24-Aug-2002 -- With all the confluences in neighbouring Guangdong Province already visited, there didn't seem to be any scope left for weekend confluence-hunting activities out of Hong Kong. At least, not until I made the chance discovery of four cross-border sleeper buses, plying the route between Hong Kong and various points in Fujian Province, departing every evening at 6:30 p.m., just a few short blocks from my office. Suddenly, a whole new area of China was opened up for short-duration, overland expeditions.
So it was, after work on a Friday, that I set off for Fujian Province, with high hopes of bagging three or four confluences, and still making it back in time for work on Monday morning. As the bus made its way towards the mainland Chinese border, the large pink orb of the sun was disappearing into the chronic low-level haze, to be replaced in the sky by a full moon marking the start of the month-long Hungry Ghost Festival.
At 1:45 a.m., everyone was suddenly woken up, and we all had to pile off the bus and eat a late night meal. This seems to be the Chinese way of doing things; if the trip's more than a few hours long, then you have to stop and eat, no matter what the time of day or night. The self-service food was pretty awful, but it was free.
We were back on the road again half an hour later. I found it next to impossible to get back to sleep though, due to the constant stops our bus was obliged to make to pay tolls. It seemed like every little county through which the expressway runs had erected its own tollbooth, in order to cash in on the booty offered by the passing traffic.
At 6:20 a.m., the bus reached Hui'an, which was where I had elected to disembark. Hui'an was the closest main town to my first destination, 22 kilometres to the east, a confluence already visited earlier this year by Greg Michaels and his friend. During one of Greg's Hong Kong stopovers, he had told me about how interesting his visit to this confluence had been, and I was privileged to see all the photos he had taken, not just the ones that are posted with his story.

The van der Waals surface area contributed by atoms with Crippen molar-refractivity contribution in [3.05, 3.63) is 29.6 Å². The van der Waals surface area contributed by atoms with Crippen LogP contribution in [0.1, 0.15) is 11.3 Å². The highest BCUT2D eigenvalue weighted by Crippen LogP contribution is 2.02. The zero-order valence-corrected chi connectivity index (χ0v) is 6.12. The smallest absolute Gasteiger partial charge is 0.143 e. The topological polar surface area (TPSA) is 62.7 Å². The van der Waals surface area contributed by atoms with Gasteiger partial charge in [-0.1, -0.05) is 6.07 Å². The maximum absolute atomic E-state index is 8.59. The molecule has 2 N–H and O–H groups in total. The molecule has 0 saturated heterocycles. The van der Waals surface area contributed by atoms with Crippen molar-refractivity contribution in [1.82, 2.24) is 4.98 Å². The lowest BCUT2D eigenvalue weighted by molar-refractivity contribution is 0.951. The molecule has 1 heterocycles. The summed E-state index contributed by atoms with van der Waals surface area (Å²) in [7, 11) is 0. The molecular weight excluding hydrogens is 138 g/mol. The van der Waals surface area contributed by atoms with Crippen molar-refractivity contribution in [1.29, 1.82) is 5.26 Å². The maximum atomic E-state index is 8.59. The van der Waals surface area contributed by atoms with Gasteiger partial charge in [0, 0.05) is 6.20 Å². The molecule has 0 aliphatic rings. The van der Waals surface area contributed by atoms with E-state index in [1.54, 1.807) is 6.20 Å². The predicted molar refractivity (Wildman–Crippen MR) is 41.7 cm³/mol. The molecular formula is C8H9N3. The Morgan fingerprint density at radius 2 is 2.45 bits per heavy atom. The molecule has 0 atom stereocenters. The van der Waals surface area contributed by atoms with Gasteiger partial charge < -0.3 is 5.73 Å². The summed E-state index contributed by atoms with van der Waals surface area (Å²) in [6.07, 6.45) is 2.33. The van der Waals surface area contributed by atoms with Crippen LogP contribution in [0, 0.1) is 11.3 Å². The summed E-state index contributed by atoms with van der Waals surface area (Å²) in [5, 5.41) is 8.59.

By first taking a bus to Jingfeng, then a motorbike to Zhangcuo, I managed to get to within two kilometres of the confluence in a matter of just over an hour. Then I promptly got lost in a maze of dwellings while trying to find my way to the beach. But after stopping to ask directions many times, I finally emerged onto a bluff overlooking the bay, with the confluence in the water just beyond a small rocky peninsular jutting out above a temple.
I made my way down to the beach, where, for a nominal sum, I negotiated the use of a wooden boat belonging to a local couple. The wife waded out to the boat, towing me along behind her on a large floating rectangular slab of styrofoam. Once on board, the three of us motored the 1.3 kilometres out to the confluence, where the rocky peninsular was clearly visible a couple of hundred metres to the north. I managed to get a reading just 0.1 of a second from perfection, which is not bad for a waterborne confluence.
After returning to dry land, I spent some time observing what the locals were engaged in: oyster farming. The large rectangular slabs of styrofoam, when not being employed for the transport of visiting confluence hunters, were used to ferry bag loads of oysters from boat to shore. Once on shore, the oysters were then carried on a shoulder yoke a short distance across the beach to a processing centre, where many local women, both young and old, were busy extricating the flesh from the shells. Most of the older women were clothed in traditional dress, including elaborate headwear.
It was truly a very interesting confluence, but my time was limited, and I reluctantly tore myself away in order to continue my journey to the next objective, 25°N 118°E.